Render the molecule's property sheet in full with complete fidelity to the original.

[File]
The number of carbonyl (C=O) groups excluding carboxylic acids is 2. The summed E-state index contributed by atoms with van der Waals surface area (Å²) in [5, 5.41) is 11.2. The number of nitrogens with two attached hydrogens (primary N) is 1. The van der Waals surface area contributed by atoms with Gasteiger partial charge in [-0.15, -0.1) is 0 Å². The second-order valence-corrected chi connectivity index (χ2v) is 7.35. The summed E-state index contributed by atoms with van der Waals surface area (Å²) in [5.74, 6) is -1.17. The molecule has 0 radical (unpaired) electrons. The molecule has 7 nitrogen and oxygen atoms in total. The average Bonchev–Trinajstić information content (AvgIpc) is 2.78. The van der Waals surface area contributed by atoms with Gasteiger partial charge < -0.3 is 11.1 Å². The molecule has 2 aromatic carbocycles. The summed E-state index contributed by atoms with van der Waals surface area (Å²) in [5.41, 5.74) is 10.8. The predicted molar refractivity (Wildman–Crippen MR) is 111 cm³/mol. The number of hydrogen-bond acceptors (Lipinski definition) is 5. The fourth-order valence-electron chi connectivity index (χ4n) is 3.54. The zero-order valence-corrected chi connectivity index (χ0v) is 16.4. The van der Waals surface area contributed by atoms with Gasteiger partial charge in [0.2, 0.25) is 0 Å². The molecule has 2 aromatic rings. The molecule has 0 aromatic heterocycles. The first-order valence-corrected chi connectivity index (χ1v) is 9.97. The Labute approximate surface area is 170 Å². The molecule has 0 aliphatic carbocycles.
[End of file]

The number of carbonyl (C=O) groups excluding carboxylic acids is 2. The summed E-state index contributed by atoms with van der Waals surface area (Å²) in [5, 5.41) is 11.2. The number of nitrogens with two attached hydrogens (primary N) is 1. The van der Waals surface area contributed by atoms with Gasteiger partial charge in [-0.15, -0.1) is 0 Å². The second-order valence-corrected chi connectivity index (χ2v) is 7.35. The summed E-state index contributed by atoms with van der Waals surface area (Å²) in [5.74, 6) is -1.17. The molecule has 0 radical (unpaired) electrons. The molecule has 7 nitrogen and oxygen atoms in total. The average Bonchev–Trinajstić information content (AvgIpc) is 2.78. The van der Waals surface area contributed by atoms with Gasteiger partial charge < -0.3 is 11.1 Å². The molecule has 2 aromatic carbocycles. The summed E-state index contributed by atoms with van der Waals surface area (Å²) in [5.41, 5.74) is 10.8. The predicted molar refractivity (Wildman–Crippen MR) is 111 cm³/mol. The number of hydrogen-bond acceptors (Lipinski definition) is 5. The fourth-order valence-electron chi connectivity index (χ4n) is 3.54. The zero-order valence-corrected chi connectivity index (χ0v) is 16.4. The van der Waals surface area contributed by atoms with Gasteiger partial charge in [0.2, 0.25) is 0 Å². The molecule has 2 aromatic rings. The molecule has 0 aromatic heterocycles. The first-order valence-corrected chi connectivity index (χ1v) is 9.97. The Labute approximate surface area is 170 Å². The molecule has 0 aliphatic carbocycles.